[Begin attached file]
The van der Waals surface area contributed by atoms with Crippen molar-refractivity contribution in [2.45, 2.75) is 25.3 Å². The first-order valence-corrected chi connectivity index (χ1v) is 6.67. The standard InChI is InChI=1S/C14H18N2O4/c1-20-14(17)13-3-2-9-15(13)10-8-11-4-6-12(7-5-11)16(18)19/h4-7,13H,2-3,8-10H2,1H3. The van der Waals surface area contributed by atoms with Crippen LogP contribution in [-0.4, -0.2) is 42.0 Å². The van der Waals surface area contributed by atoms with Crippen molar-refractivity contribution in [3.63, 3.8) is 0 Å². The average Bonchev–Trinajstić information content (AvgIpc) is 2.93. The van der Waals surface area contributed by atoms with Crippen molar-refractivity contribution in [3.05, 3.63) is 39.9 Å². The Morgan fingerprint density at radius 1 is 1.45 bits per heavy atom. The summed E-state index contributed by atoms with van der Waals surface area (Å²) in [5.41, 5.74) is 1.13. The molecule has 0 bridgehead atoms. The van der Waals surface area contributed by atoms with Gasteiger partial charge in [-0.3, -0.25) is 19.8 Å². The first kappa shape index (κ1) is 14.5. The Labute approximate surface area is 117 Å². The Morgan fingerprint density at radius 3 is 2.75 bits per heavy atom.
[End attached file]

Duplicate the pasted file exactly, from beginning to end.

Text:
The van der Waals surface area contributed by atoms with Crippen molar-refractivity contribution in [2.45, 2.75) is 25.3 Å². The first-order valence-corrected chi connectivity index (χ1v) is 6.67. The standard InChI is InChI=1S/C14H18N2O4/c1-20-14(17)13-3-2-9-15(13)10-8-11-4-6-12(7-5-11)16(18)19/h4-7,13H,2-3,8-10H2,1H3. The van der Waals surface area contributed by atoms with Crippen LogP contribution in [-0.4, -0.2) is 42.0 Å². The van der Waals surface area contributed by atoms with Crippen molar-refractivity contribution in [3.63, 3.8) is 0 Å². The average Bonchev–Trinajstić information content (AvgIpc) is 2.93. The van der Waals surface area contributed by atoms with Crippen molar-refractivity contribution in [3.05, 3.63) is 39.9 Å². The Morgan fingerprint density at radius 1 is 1.45 bits per heavy atom. The summed E-state index contributed by atoms with van der Waals surface area (Å²) in [5.41, 5.74) is 1.13. The molecule has 0 bridgehead atoms. The van der Waals surface area contributed by atoms with Gasteiger partial charge in [-0.3, -0.25) is 19.8 Å². The first kappa shape index (κ1) is 14.5. The Labute approximate surface area is 117 Å². The Morgan fingerprint density at radius 3 is 2.75 bits per heavy atom.